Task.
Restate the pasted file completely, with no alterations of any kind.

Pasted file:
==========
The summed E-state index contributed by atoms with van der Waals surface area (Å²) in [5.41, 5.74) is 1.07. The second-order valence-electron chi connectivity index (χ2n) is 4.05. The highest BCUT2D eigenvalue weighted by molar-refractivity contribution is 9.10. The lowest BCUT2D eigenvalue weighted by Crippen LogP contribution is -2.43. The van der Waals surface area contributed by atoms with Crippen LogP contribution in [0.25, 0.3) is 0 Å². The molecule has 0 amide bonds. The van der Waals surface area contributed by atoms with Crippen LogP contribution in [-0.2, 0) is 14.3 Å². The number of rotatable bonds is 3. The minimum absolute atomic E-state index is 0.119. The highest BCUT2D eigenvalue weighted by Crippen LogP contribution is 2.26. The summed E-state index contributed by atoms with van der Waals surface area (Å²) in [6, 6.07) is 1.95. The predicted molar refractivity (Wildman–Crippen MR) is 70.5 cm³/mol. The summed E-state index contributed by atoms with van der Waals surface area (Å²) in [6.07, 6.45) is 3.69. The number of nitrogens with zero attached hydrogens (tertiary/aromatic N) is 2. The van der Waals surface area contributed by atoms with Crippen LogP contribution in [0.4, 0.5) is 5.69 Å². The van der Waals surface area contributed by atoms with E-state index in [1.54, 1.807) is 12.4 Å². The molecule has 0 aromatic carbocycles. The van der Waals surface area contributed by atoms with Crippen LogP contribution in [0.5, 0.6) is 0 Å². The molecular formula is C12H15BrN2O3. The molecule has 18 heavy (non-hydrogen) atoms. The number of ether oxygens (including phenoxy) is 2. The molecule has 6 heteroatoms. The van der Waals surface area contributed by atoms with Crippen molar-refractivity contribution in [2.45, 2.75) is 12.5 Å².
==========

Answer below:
The summed E-state index contributed by atoms with van der Waals surface area (Å²) in [5.41, 5.74) is 1.07. The second-order valence-electron chi connectivity index (χ2n) is 4.05. The highest BCUT2D eigenvalue weighted by molar-refractivity contribution is 9.10. The lowest BCUT2D eigenvalue weighted by Crippen LogP contribution is -2.43. The van der Waals surface area contributed by atoms with Crippen LogP contribution in [0.25, 0.3) is 0 Å². The molecule has 0 amide bonds. The van der Waals surface area contributed by atoms with Crippen LogP contribution in [-0.2, 0) is 14.3 Å². The number of rotatable bonds is 3. The minimum absolute atomic E-state index is 0.119. The highest BCUT2D eigenvalue weighted by Crippen LogP contribution is 2.26. The summed E-state index contributed by atoms with van der Waals surface area (Å²) in [6, 6.07) is 1.95. The predicted molar refractivity (Wildman–Crippen MR) is 70.5 cm³/mol. The summed E-state index contributed by atoms with van der Waals surface area (Å²) in [6.07, 6.45) is 3.69. The number of nitrogens with zero attached hydrogens (tertiary/aromatic N) is 2. The van der Waals surface area contributed by atoms with Crippen LogP contribution in [0.4, 0.5) is 5.69 Å². The van der Waals surface area contributed by atoms with E-state index in [1.54, 1.807) is 12.4 Å². The molecule has 0 aromatic carbocycles. The van der Waals surface area contributed by atoms with Crippen LogP contribution in [0.5, 0.6) is 0 Å². The molecular formula is C12H15BrN2O3. The molecule has 18 heavy (non-hydrogen) atoms. The number of ether oxygens (including phenoxy) is 2. The molecule has 6 heteroatoms. The van der Waals surface area contributed by atoms with Crippen molar-refractivity contribution in [2.45, 2.75) is 12.5 Å².